For many families, having a double vanity in the bathroom is a luxury because it allows more space to get ready in the morning. Bathroom vanities should be vented, and if you have a double vanity at home, you're probably looking at how to vent the sinks yourself.
Luckily, we've done some research and have the answers for you!
Here are the steps to venting a double vanity:
- Check with your local building department to check which kind of drainage lines they allow in your area.
- Attach the double vanity sink according to the manufacturer's instructions.
- Cut the existing PVC pipe of the original vanity sink.
- Wrap Teflon tape on the copper drain pipe and attach an adaptor for the new pipes.
- Attach the PVC pipes and fittings properly before connecting them.
- Attach the mechanical vent to the new pipeline using the appropriate PVC pipes and fittings.
- Complete the installation of the faucets and water lines of the new sink.
Knowing the proper way to vent the sink in your bathroom's double vanity is very important. In this post, we will share advice on why bathroom sinks should be vented and if there are alternatives if your current plumbing does not have a vent.
We also have a few suggestions on the best vents you can choose for your bathroom sink, so read on!
How To Vent A Double Vanity [Step-By-Step Guide]
A double vanity is a luxury for many homeowners.
If you have the space to have two sinks sitting side-by-side in your bathroom, it will be easier to get ready in the mornings because it gives more room for grooming and flexibility to move about while preparing for the day.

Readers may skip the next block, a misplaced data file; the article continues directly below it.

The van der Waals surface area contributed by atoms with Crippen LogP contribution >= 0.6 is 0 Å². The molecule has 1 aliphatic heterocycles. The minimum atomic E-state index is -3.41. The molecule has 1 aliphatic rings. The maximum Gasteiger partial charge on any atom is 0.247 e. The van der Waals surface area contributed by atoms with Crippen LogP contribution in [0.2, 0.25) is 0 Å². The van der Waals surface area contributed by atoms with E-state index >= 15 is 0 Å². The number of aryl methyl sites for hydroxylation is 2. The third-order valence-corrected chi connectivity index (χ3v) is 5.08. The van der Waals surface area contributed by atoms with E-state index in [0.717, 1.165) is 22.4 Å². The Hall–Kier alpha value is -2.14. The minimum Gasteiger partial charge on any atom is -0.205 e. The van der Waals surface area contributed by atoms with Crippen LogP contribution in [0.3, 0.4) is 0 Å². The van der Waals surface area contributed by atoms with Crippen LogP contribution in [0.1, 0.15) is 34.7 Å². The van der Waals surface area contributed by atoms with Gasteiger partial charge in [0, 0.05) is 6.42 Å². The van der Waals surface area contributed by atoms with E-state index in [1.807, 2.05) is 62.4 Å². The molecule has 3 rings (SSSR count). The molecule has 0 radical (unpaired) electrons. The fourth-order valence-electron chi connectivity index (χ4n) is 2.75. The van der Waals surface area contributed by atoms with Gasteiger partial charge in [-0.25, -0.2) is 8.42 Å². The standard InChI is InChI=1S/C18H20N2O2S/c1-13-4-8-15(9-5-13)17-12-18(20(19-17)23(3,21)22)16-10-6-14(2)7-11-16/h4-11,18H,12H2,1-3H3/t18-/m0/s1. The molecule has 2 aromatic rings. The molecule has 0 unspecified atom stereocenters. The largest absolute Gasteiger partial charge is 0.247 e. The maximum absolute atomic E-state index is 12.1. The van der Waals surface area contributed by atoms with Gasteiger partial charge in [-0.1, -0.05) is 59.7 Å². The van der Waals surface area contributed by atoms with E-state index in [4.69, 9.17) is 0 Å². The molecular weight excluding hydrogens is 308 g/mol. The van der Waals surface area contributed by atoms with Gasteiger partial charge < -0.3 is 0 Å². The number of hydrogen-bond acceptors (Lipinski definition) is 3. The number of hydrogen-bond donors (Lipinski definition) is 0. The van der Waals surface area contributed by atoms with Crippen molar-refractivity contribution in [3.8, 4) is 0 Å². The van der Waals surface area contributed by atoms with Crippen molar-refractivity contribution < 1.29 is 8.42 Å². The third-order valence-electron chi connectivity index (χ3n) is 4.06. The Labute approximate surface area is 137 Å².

Venting A Double Vanity Sink With Existing Vent Pipes
If you want to build a double vanity sink for your bathroom, there are two ways to go about it. Houses just being built can include this in the initial planning stages.
Your contractor or plumber will install vent pipes in the walls for the venting system. This will include everything that goes through the plumbing—sinks, toilets, baths, and even the washer.
Sometimes, bathroom vanities are built with only one sink in mind. As the years go by, some homeowners need to add another sink to their vanity.
If your bathroom already has one sink connected to the vent pipes, adding another sink to create a double vanity is as simple as installing a new set of drain pipes for the new sink.
Check out this video which explains adding a second sink to their bathroom vanity.
1. Check your local building codes
Before attempting to install a new sink to your bathroom vanity, make sure to double-check the local building codes of your area.
There are different plumbing requirements for other states and counties, so it's always important to check what you can and cannot add to your plumbing system.
If you are unsure about this particular process, seek the help of a professional plumber to help you with your sink installation.
These requirements are essential because they ensure your family's safety, and it might cost you more if you have to redo an entire project because of a missed requirement.
2. Attach the sink to the vanity
This process will differ depending on the sink you purchased for your vanity. Most manufacturers will include an instruction sheet to help you install the new sink on your vanity.
You'll probably need to cut through the existing counter in your bathroom, or you'll have to purchase an entirely new countertop before starting this project.
If you wish to install the new bathroom sink and have it share a common drain line, the distance between the two sinks should only go to a maximum of 30 inches.
Any further than this will require the two sinks to have separate drainage lines in the bathroom.
3. Cut the existing pipeline
Using a hacksaw, cut off the existing drain pipes of the original bathroom sink. This is to provide a new line where the new sink and the old one will be joined together.
After cutting through the old PVC drain pipes, wrap the threaded adapter with Teflon tape. Thread a female adapter to the existing copper pipe, and we can begin fitting the new pipes.